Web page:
Given that much of the Occupy movement has come in from the cold city streets around the world to organize indoors, many protestors have been asking: What now? Depending on your economic and political worldview, the Occupiers' effect has ranged from marginal to substantial, positive to negative. Whatever your view, the Occupy movement, along with President Barack Obama's latest budget request calling for financial regulation and tax reform, reflects an interest among many Americans and political leaders in reducing the ever-widening income gap in the American population.
The vast income disparity, however, is primarily the result rather than a cause of two of our society's greatest ills: an increasingly uneducated populace and a lack of the social mobility on which the nation was originally built. Every politician, Occupier and everyday citizen truly supporting the notion of social mobility -- one of America's founding ideals and a main tenant of both parties' platforms -- must double down on reducing the income gap's inseparable brother: disparity in educational achievement.
An article published in the New York Times last week brings to the public eye what educational research has long sought to demonstrate -- the achievement gap between affluent and low-income students, based on indicators such as standardized tests and college completion, has grown by 40 to 50 percent in the last half century. The reasons for this increase are largely inextricable from income inequality. More affluent parents have higher recorded indices of parental involvement, a factor that one study conclusively links to higher grades among all racial categories. Wealthier parents can spend more money on early education, move to suburbs with better funded schools and speak with a more complex vocabulary to their children -- all factors that help children excel in school.
On the other side, parents that earn lower incomes, especially those raising children on their own, have less time to spend on their children's health and education in the critical developmental periods before they even enter school. In effect, these children simply learn less than their more affluent peers prior to formal schooling. As a result, they have a more difficult time catching up once they enter kindergarten. Researchers have found that poverty is positively correlated to "chronic stress," which in turn negatively correlates to working memory, a system of our brain essential to learning and a reliable predictor of future achievement. Coming into the system with less background knowledge, a more limited vocabulary and a lower capacity to learn as a result of this stress, many children never catch up, regardless of the quality of their teachers.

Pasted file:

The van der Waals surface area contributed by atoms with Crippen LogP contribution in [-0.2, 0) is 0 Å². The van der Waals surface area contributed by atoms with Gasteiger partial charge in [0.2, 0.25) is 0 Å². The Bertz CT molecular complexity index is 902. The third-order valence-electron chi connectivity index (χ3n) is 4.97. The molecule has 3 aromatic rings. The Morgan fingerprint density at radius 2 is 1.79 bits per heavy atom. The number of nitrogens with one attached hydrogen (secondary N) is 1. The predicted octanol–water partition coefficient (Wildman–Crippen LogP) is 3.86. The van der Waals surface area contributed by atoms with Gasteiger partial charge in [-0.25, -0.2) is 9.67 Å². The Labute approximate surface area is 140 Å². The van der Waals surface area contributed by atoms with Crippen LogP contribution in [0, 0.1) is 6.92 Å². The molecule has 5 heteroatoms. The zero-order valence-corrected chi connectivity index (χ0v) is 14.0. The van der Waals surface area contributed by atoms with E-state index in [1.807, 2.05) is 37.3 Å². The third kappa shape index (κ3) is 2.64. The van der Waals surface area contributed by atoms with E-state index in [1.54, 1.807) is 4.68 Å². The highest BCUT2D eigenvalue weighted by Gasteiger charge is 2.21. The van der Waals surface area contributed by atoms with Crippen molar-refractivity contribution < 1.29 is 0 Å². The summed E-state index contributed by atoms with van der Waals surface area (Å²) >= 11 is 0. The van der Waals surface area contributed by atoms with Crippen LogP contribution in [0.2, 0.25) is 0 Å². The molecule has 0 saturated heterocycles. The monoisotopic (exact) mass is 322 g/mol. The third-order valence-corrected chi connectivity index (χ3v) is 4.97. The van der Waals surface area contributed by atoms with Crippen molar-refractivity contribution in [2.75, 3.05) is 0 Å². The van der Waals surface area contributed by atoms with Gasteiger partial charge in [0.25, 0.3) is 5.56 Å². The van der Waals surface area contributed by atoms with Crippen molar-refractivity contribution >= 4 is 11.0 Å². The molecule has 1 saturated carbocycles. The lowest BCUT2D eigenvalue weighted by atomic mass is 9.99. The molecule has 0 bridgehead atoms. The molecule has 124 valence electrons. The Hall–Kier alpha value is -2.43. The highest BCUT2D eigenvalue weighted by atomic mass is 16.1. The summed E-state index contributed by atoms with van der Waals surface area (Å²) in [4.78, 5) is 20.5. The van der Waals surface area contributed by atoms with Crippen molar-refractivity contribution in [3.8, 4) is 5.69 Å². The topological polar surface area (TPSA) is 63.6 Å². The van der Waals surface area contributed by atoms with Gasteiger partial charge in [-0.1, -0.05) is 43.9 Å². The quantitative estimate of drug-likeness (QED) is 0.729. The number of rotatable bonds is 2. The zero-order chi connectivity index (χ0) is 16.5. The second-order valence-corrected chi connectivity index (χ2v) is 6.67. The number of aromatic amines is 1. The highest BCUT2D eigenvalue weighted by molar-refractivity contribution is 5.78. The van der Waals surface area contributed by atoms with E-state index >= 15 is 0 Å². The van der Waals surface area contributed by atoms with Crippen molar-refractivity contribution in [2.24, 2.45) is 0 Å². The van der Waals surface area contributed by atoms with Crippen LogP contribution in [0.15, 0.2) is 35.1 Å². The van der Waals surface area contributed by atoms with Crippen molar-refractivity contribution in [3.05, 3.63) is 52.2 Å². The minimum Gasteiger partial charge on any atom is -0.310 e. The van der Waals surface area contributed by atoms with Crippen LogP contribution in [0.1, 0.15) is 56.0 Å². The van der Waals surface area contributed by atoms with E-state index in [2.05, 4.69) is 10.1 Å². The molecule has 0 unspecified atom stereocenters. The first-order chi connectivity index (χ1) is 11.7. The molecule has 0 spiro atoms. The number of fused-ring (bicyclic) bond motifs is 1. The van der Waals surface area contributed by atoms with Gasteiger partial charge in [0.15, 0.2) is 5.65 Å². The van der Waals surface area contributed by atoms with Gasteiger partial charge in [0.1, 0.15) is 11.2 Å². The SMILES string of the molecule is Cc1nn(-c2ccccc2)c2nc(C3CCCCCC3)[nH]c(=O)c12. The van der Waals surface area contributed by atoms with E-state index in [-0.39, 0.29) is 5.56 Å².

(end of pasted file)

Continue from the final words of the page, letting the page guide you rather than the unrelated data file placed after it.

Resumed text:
The most depressing aspect of the interplay between the income and achievement gaps is that it creates a positive feedback loop. Public school funding is often tied in large part to local property taxes. Low-income districts in dire need of an effective, well-funded education system frequently receive the least funding. Affluent children, already benefiting from heavy parental involvement, will have the added benefit of high income taxes supporting their school. As the Times noted, since academic achievement is tied to future income, the already affluent will become wealthier and raise high-achieving children. The low-income children, by contrast, rarely have the chance to receive a comparable education to break out of their inherited poverty.
I agree with the Occupiers when they say our system is broken. But is it more important to start with the top or the bottom? The richest in our nation should not benefit from unfair tax advantages, but they shouldn't be punished for being wealthy, either. The poorest in our nation should always have a safety net to fall back on, but we should not have a system that encourages them to live within it.
If we want social mobility in this nation, it is not enough to simply tax the rich or throw more money into entitlement programs. Whether locally, federally or at the state level, young students and professionals need to agitate for early education initiatives that aim to bridge this cycle by providing immersive pre-kindergarten education for low-income children. Only when we can break the achievement gap and bring even a semblance of equality to high and low-income area public schools can we truly say this country is one in which all are born with an equal chance in the pursuit of life, liberty and happiness.
This piece originally appeared in The Dartmouth.